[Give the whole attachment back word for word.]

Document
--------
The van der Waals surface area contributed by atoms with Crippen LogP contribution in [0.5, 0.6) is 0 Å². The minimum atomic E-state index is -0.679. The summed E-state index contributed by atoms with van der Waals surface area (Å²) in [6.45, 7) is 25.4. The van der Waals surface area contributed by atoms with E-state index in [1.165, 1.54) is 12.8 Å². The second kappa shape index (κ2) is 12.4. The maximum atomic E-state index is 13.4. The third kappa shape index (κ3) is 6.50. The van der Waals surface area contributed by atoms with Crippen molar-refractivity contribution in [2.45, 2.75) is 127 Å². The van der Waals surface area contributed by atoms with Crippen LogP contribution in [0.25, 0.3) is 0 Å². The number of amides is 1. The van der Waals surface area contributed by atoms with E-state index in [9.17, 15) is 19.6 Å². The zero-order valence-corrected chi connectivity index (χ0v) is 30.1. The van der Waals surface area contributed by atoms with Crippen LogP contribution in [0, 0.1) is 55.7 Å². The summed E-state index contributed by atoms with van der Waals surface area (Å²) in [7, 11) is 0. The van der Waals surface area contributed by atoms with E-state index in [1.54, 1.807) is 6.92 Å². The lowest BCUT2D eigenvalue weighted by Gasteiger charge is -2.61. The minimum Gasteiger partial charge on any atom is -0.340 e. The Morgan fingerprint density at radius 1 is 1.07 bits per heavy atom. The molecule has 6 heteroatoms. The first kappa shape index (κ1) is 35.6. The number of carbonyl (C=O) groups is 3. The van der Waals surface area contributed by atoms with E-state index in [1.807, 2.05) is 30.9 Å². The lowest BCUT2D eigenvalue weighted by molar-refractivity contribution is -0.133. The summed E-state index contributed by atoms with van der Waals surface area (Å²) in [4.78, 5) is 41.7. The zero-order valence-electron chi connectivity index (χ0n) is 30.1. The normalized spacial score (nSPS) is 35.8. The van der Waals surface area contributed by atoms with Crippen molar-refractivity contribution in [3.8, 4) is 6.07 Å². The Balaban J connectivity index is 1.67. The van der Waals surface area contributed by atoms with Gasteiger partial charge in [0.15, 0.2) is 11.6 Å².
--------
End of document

The van der Waals surface area contributed by atoms with Crippen LogP contribution in [0.5, 0.6) is 0 Å². The minimum atomic E-state index is -0.679. The summed E-state index contributed by atoms with van der Waals surface area (Å²) in [6.45, 7) is 25.4. The van der Waals surface area contributed by atoms with E-state index in [1.165, 1.54) is 12.8 Å². The second kappa shape index (κ2) is 12.4. The maximum atomic E-state index is 13.4. The third kappa shape index (κ3) is 6.50. The van der Waals surface area contributed by atoms with Crippen molar-refractivity contribution in [2.45, 2.75) is 127 Å². The van der Waals surface area contributed by atoms with Crippen LogP contribution in [0.25, 0.3) is 0 Å². The number of amides is 1. The van der Waals surface area contributed by atoms with E-state index in [9.17, 15) is 19.6 Å². The zero-order valence-corrected chi connectivity index (χ0v) is 30.1. The van der Waals surface area contributed by atoms with Crippen LogP contribution in [0, 0.1) is 55.7 Å². The summed E-state index contributed by atoms with van der Waals surface area (Å²) in [7, 11) is 0. The van der Waals surface area contributed by atoms with E-state index in [1.54, 1.807) is 6.92 Å². The lowest BCUT2D eigenvalue weighted by Gasteiger charge is -2.61. The minimum Gasteiger partial charge on any atom is -0.340 e. The Morgan fingerprint density at radius 1 is 1.07 bits per heavy atom. The molecule has 6 heteroatoms. The first kappa shape index (κ1) is 35.6. The number of carbonyl (C=O) groups is 3. The van der Waals surface area contributed by atoms with E-state index in [1.807, 2.05) is 30.9 Å². The lowest BCUT2D eigenvalue weighted by molar-refractivity contribution is -0.133. The summed E-state index contributed by atoms with van der Waals surface area (Å²) in [4.78, 5) is 41.7. The zero-order valence-electron chi connectivity index (χ0n) is 30.1. The normalized spacial score (nSPS) is 35.8. The van der Waals surface area contributed by atoms with Crippen molar-refractivity contribution in [3.8, 4) is 6.07 Å². The Balaban J connectivity index is 1.67. The van der Waals surface area contributed by atoms with Gasteiger partial charge in [0.15, 0.2) is 11.6 Å².